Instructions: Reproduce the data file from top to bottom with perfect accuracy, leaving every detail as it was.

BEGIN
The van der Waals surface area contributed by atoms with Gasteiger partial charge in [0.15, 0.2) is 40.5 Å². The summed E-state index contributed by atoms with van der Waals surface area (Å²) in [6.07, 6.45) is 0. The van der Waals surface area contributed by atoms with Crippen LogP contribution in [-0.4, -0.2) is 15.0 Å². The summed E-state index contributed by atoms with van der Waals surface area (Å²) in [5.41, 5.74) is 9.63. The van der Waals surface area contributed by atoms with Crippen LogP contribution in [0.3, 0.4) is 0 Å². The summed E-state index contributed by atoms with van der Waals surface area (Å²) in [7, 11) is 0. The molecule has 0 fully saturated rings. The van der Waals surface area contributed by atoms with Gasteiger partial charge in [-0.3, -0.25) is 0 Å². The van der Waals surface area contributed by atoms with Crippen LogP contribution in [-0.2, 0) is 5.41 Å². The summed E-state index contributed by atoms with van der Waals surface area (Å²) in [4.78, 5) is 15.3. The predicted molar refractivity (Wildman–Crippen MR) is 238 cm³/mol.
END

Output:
The van der Waals surface area contributed by atoms with Gasteiger partial charge in [0.15, 0.2) is 40.5 Å². The summed E-state index contributed by atoms with van der Waals surface area (Å²) in [6.07, 6.45) is 0. The van der Waals surface area contributed by atoms with Crippen LogP contribution in [-0.4, -0.2) is 15.0 Å². The summed E-state index contributed by atoms with van der Waals surface area (Å²) in [5.41, 5.74) is 9.63. The van der Waals surface area contributed by atoms with Crippen LogP contribution in [0.3, 0.4) is 0 Å². The summed E-state index contributed by atoms with van der Waals surface area (Å²) in [7, 11) is 0. The molecule has 0 fully saturated rings. The van der Waals surface area contributed by atoms with Gasteiger partial charge in [-0.3, -0.25) is 0 Å². The van der Waals surface area contributed by atoms with Crippen LogP contribution in [-0.2, 0) is 5.41 Å². The summed E-state index contributed by atoms with van der Waals surface area (Å²) in [4.78, 5) is 15.3. The predicted molar refractivity (Wildman–Crippen MR) is 238 cm³/mol.